Wales: Insider tips for Cardiff

By Hywel Griffith

Cardiff Bay. Photo / 123RF
Cardiff Bay. Photo / 123RF

What is Cardiff's best-kept secret?
Its bakeries — whether you crave handmade pies, Portuguese custard tarts, Danish snegls or fresh french patisseries, there is plenty to choose from. Cardiff is having a baking boom and there are always new places to try. Just arrive hungry.

When is the best time to visit Cardiff?
Match day is always pretty lively — that normally means the rugby Six Nations in February/March or when the southern hemisphere teams visit in November. You don't necessarily need to fork out for a ticket to enjoy the experience — crowding around a TV screen in a Cardiff pub can be just as fun, provided Wales win of course!

Where should visitors base themselves?
Pontcanna is a suburb just to the west of the city centre, with lots of nice cafes and pubs, alongside lots of parkland. Pontcanna Fields are part of a huge green space that stretches to the city — you can stroll through to reach the centre in 15 minutes, stopping to pick up a coffee on the way.

What are the top things to do in Cardiff?
Take a walk into Bute Park behind Cardiff Castle and then catch one of the riverboats down to the bay.

It takes you towards the old docks, once the largest in the world. Much of the area has now been redeveloped, becoming home to the National Assembly of Wales and the Millennium Centre opera house — both architecturally significant and very visitor friendly.

What is your favourite pub in Cardiff?
Any of the craft brewery places on Westgate St, opposite the national stadium. So called "real ales" used to be the preserve of beer bores, now everyone wants to drink something local.

And your favourite restaurant?
There are a handful of fine-dining restaurants but don't come here searching for Michelin stars. But what the city does really well is good-value neighbourhood restaurants — go to Canton for Thai, Japanese and Indian restaurants or City Rd for Middle Eastern food. In summer there's also a really good pop-up street-food scene, when you can try a bit of everything.

A good venue for live music?
The one place you're certain to hear something different is Clwb Ifor Bach on Womanby St. Bands like the Super Furry Animals came out of the music scene here and plenty of young bands play Clwb before making it big. The SWN festival in October is a good way to find something you like — with dozens of bands playing across the city.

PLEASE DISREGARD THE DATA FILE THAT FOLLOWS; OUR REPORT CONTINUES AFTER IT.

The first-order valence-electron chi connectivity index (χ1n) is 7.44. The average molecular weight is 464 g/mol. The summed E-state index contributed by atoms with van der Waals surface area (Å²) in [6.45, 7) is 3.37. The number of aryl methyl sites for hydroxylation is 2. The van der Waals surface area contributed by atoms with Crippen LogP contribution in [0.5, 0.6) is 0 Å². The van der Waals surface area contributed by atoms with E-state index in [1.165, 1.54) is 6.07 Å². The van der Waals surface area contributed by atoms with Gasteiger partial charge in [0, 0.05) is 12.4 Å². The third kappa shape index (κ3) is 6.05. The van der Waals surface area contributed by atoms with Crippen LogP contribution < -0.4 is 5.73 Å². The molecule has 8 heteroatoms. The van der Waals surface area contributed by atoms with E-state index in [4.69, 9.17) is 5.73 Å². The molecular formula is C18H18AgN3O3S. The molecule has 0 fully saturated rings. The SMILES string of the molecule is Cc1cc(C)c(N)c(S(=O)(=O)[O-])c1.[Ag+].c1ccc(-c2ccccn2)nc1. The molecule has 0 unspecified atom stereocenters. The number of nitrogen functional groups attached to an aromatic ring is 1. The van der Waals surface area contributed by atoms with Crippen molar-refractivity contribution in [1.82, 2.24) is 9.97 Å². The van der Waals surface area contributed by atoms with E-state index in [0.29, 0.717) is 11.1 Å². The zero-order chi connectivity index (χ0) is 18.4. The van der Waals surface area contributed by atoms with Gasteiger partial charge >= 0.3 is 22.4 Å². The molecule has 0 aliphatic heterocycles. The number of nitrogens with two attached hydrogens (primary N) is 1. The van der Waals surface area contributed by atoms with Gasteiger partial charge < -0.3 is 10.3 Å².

Are there any must-see museums or art galleries?
Whenever we have visitors we always take them to St Fagans Natural History Museum, which is a free open-air museum with beautiful gardens and historic buildings from across Wales that have been rebuilt on the site — so you can stroll through a few centuries of history. There's also a good bakery.

How about great markets?
I'm going to miss my regular Sunday morning shop at the Riverside Farmers Market, opposite the national stadium. Fresh fruit and veg, cheese and meat from local farms — what Cardiff may lack in fine dining is more than made up for by the quality of ingredients on offer here. A lot of the stall holders also sell at markets in the Rhiwbina and Roath areas on Fridays and Saturdays.

What's a traditional Welsh dish, and where's the best place to get it in Cardiff?
The best Welsh cakes are homemade, not shop-bought, and it's pretty hard to find a decent cawl (Welsh mutton stew). But for an authentic Cardiff culinary experience, going to Caroline St at the end of a big night out for curry sauce with chips and rice probably ticks the box.

What are some good day trips from Cardiff?
Head north to the Brecon Beacons, and walk up Pen y Fan, the highest peak in South Wales. On a clear day the views are spectacular, on a wet day the country pubs nearby offer a warm fire.

What are the locals like?
I need to be careful, I'm married to a Cardiffian . . . but I can honestly say that it is a friendly, relaxed city, where strangers will be happy to help. It doesn't have the busy, anonymous feel of places like London — you're quite likely to end up having a cwtsh (Welsh for a hug).

What's a good part of town for shopping?
The old shopping arcades are beautiful — and far more interesting than your usual mall. You'll find the oldest record shop in the world there, and a fantastic deli that's been run by the same family since the 1940s.

What's the best way to get around?
On foot — Cardiff is compact, so you can walk to most places in 10 minutes.

Where's the nearest good beach?
The sand dunes at Merthyr Mawr are unspoilt but you'll need a car to get there. For a different day out you can reach Barry Island by train — it's a traditional resort that's had a bit of a clean-up in recent years; they even offer champagne and chips these days.

Formerly based in Cardiff as BBC World News' Wales correspondent, Hywel Griffith is now moving to Sydney to become the network's Australia and New Zealand correspondent.

- Spy.co.nz

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